A Brighter Future Is Within Your Reach

A Brighter Future Is Within Your Reach

Spousal support not limited to celebrity divorces

On Behalf of | Mar 21, 2013 | Alimony, Firm News |

When it comes to financial settlements at the end of a marriage, income plays an important part, which is why spouses often ask for alimony in their divorces. However, each and every divorce case is different and can be complicated.

High-profile celebrity divorces — like the one between the two Hollywood stars, Ashton Kutcher of the TV series “Two and a Half Men” and Demi Moore from the movie “G.I. Jane — often capture the public’s attention. Even in this case, spousal support became an issue, despite the wealth of both parties.

Moore was one of the top earners in Hollywood in the 1990s, but her finances were eclipsed by Kutcher after they wed in 2005. Kutcher had an estimated $24 million in earnings from his sitcom from 2011 to 2012, according to Forbes magazine. The amount made him the highest-paid TV actor. Perhaps because of this, when Kutcher filed for divorce in 2011 citing irreconcilable differences, he did not refuse support to his 50-year-old ex-wife and did not seek any from her.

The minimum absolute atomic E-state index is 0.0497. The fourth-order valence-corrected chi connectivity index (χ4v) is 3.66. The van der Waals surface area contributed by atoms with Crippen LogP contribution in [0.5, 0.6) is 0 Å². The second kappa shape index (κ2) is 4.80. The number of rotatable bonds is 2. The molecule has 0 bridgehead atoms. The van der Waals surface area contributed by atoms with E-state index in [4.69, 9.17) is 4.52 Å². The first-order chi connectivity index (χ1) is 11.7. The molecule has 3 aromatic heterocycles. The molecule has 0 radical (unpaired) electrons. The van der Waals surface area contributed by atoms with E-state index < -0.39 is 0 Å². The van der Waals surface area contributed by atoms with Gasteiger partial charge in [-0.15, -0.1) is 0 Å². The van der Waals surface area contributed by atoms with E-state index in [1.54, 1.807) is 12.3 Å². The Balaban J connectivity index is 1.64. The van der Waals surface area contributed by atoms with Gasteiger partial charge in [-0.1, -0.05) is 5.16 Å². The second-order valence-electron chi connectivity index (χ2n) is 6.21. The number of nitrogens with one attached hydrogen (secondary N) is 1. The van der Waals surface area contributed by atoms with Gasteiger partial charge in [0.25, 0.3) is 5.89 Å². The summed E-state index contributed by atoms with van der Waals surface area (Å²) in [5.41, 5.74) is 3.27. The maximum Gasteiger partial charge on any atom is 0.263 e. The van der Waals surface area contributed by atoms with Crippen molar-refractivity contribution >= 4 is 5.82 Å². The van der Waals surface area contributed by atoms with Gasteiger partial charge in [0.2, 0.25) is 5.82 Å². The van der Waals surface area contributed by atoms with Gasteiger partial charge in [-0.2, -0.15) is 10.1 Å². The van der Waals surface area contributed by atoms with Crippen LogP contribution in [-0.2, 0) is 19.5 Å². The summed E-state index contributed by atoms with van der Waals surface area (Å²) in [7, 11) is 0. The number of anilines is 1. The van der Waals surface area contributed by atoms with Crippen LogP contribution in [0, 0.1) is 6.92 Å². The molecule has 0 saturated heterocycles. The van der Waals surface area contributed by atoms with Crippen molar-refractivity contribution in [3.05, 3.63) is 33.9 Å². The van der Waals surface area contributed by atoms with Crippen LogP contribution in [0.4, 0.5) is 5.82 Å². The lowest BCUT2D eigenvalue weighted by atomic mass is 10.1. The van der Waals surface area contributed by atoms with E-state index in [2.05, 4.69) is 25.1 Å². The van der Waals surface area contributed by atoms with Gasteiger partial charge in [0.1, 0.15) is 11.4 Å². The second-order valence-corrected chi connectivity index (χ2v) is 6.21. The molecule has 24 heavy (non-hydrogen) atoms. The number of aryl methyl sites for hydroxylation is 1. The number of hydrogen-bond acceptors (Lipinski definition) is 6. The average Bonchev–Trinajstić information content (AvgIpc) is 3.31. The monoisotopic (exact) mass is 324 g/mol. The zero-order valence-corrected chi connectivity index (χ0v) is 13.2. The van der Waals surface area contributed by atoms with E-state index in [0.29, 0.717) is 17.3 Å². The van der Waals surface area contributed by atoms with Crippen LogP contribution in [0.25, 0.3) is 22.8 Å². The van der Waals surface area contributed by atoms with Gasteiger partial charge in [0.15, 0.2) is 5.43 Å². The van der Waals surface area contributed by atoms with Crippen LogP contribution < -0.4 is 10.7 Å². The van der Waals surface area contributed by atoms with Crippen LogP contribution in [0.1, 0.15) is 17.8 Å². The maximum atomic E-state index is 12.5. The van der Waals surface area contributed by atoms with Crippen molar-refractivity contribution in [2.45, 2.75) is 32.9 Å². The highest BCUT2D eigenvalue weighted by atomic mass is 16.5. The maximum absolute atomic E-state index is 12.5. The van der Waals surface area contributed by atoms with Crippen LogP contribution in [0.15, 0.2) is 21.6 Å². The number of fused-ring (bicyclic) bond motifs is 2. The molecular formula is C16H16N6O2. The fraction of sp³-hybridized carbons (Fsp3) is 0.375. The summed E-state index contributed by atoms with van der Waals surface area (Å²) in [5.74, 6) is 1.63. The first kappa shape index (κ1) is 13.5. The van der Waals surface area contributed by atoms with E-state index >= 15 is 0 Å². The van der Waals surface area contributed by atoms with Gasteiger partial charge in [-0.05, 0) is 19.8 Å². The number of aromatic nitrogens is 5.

Moore, 16 years older than Kutcher, started dating the young star after she divorced her former husband Bruce Willis. Kutcher was then on the TV sitcom “That ’70s Show.”

Non-celebrity divorces often have their own complications because of marital assets and properties, spousal support and alimony payments. All of these issues can be affected by factors like Massachusetts’s Alimony Reform Act of 2011, which set specific standards for alimony and considers the length of a marriage when determining the amount and duration of support.

Alimony can help reduce the economic impact of divorce for the spouse who has no or little income. Spousal support can provide a financial cushion that can allow a newly divorced spouse time to train for work or make or find other sources of income.

Source: Reuters, “Actress Demi Moore asks for alimony from Ashton Kutcher,” Eric Kelsey, Mar. 7, 2013